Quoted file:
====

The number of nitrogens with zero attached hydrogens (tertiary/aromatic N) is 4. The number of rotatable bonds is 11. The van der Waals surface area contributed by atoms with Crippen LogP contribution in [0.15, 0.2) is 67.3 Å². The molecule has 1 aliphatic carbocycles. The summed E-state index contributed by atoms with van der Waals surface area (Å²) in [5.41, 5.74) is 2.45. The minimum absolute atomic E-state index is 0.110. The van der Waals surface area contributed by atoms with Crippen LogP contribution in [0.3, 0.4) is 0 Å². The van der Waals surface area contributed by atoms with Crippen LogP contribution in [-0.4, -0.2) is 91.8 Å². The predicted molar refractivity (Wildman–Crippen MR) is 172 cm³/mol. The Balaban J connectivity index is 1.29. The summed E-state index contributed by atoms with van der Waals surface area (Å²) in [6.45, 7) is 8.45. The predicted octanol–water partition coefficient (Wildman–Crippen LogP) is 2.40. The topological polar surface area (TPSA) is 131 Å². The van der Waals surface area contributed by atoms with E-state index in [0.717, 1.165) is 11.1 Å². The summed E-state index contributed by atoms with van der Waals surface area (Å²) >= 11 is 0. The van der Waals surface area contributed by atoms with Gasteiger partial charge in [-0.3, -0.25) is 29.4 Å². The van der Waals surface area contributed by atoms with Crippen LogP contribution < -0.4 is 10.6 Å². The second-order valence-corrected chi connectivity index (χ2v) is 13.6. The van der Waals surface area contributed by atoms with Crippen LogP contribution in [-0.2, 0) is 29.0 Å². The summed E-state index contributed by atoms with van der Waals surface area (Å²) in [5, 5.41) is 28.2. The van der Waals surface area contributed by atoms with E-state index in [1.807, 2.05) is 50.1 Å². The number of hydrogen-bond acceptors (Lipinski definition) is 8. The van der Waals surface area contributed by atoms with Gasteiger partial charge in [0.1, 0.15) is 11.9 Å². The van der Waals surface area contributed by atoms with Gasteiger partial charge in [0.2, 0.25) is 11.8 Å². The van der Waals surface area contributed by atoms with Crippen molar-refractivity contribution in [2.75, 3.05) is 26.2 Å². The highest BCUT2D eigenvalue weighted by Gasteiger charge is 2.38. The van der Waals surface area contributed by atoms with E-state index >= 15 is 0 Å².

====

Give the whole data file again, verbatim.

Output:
The number of nitrogens with zero attached hydrogens (tertiary/aromatic N) is 4. The number of rotatable bonds is 11. The van der Waals surface area contributed by atoms with Crippen LogP contribution in [0.15, 0.2) is 67.3 Å². The molecule has 1 aliphatic carbocycles. The summed E-state index contributed by atoms with van der Waals surface area (Å²) in [5.41, 5.74) is 2.45. The minimum absolute atomic E-state index is 0.110. The van der Waals surface area contributed by atoms with Crippen LogP contribution in [0.3, 0.4) is 0 Å². The van der Waals surface area contributed by atoms with Crippen LogP contribution in [-0.4, -0.2) is 91.8 Å². The predicted molar refractivity (Wildman–Crippen MR) is 172 cm³/mol. The Balaban J connectivity index is 1.29. The summed E-state index contributed by atoms with van der Waals surface area (Å²) in [6.45, 7) is 8.45. The predicted octanol–water partition coefficient (Wildman–Crippen LogP) is 2.40. The topological polar surface area (TPSA) is 131 Å². The van der Waals surface area contributed by atoms with E-state index in [0.717, 1.165) is 11.1 Å². The summed E-state index contributed by atoms with van der Waals surface area (Å²) >= 11 is 0. The van der Waals surface area contributed by atoms with Gasteiger partial charge in [-0.3, -0.25) is 29.4 Å². The van der Waals surface area contributed by atoms with Crippen LogP contribution < -0.4 is 10.6 Å². The second-order valence-corrected chi connectivity index (χ2v) is 13.6. The van der Waals surface area contributed by atoms with Crippen LogP contribution in [-0.2, 0) is 29.0 Å². The summed E-state index contributed by atoms with van der Waals surface area (Å²) in [5, 5.41) is 28.2. The van der Waals surface area contributed by atoms with E-state index in [1.807, 2.05) is 50.1 Å². The number of hydrogen-bond acceptors (Lipinski definition) is 8. The van der Waals surface area contributed by atoms with Gasteiger partial charge in [0.1, 0.15) is 11.9 Å². The van der Waals surface area contributed by atoms with Gasteiger partial charge in [0.2, 0.25) is 11.8 Å². The van der Waals surface area contributed by atoms with Crippen molar-refractivity contribution in [2.75, 3.05) is 26.2 Å². The highest BCUT2D eigenvalue weighted by Gasteiger charge is 2.38. The van der Waals surface area contributed by atoms with E-state index >= 15 is 0 Å².